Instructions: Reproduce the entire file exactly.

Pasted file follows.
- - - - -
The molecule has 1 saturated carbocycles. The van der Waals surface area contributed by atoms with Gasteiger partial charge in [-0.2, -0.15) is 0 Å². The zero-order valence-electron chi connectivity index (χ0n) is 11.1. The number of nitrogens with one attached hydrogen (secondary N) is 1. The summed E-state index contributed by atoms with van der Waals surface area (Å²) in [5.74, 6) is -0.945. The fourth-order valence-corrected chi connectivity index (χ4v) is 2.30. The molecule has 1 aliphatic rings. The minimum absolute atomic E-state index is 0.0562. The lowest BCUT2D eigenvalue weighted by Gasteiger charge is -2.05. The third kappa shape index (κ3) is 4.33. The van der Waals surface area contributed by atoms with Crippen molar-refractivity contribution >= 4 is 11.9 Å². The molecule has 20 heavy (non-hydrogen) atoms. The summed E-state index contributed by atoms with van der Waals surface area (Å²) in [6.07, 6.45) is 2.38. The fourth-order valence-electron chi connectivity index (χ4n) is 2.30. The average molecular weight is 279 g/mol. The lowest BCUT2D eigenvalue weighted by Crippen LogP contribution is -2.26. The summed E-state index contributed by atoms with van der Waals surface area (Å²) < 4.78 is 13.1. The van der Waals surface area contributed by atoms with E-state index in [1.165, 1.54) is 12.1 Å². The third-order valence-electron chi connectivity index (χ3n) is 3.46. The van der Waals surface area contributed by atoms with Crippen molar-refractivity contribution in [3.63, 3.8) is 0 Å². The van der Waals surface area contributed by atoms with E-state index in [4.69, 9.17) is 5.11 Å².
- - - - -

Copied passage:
The molecule has 1 saturated carbocycles. The van der Waals surface area contributed by atoms with Gasteiger partial charge in [-0.2, -0.15) is 0 Å². The zero-order valence-electron chi connectivity index (χ0n) is 11.1. The number of nitrogens with one attached hydrogen (secondary N) is 1. The summed E-state index contributed by atoms with van der Waals surface area (Å²) in [5.74, 6) is -0.945. The fourth-order valence-corrected chi connectivity index (χ4v) is 2.30. The molecule has 1 aliphatic rings. The minimum absolute atomic E-state index is 0.0562. The lowest BCUT2D eigenvalue weighted by Gasteiger charge is -2.05. The third kappa shape index (κ3) is 4.33. The van der Waals surface area contributed by atoms with Crippen molar-refractivity contribution >= 4 is 11.9 Å². The molecule has 20 heavy (non-hydrogen) atoms. The summed E-state index contributed by atoms with van der Waals surface area (Å²) in [6.07, 6.45) is 2.38. The fourth-order valence-electron chi connectivity index (χ4n) is 2.30. The average molecular weight is 279 g/mol. The lowest BCUT2D eigenvalue weighted by Crippen LogP contribution is -2.26. The summed E-state index contributed by atoms with van der Waals surface area (Å²) < 4.78 is 13.1. The van der Waals surface area contributed by atoms with E-state index in [1.165, 1.54) is 12.1 Å². The third-order valence-electron chi connectivity index (χ3n) is 3.46. The van der Waals surface area contributed by atoms with Crippen molar-refractivity contribution in [3.63, 3.8) is 0 Å². The van der Waals surface area contributed by atoms with E-state index in [4.69, 9.17) is 5.11 Å².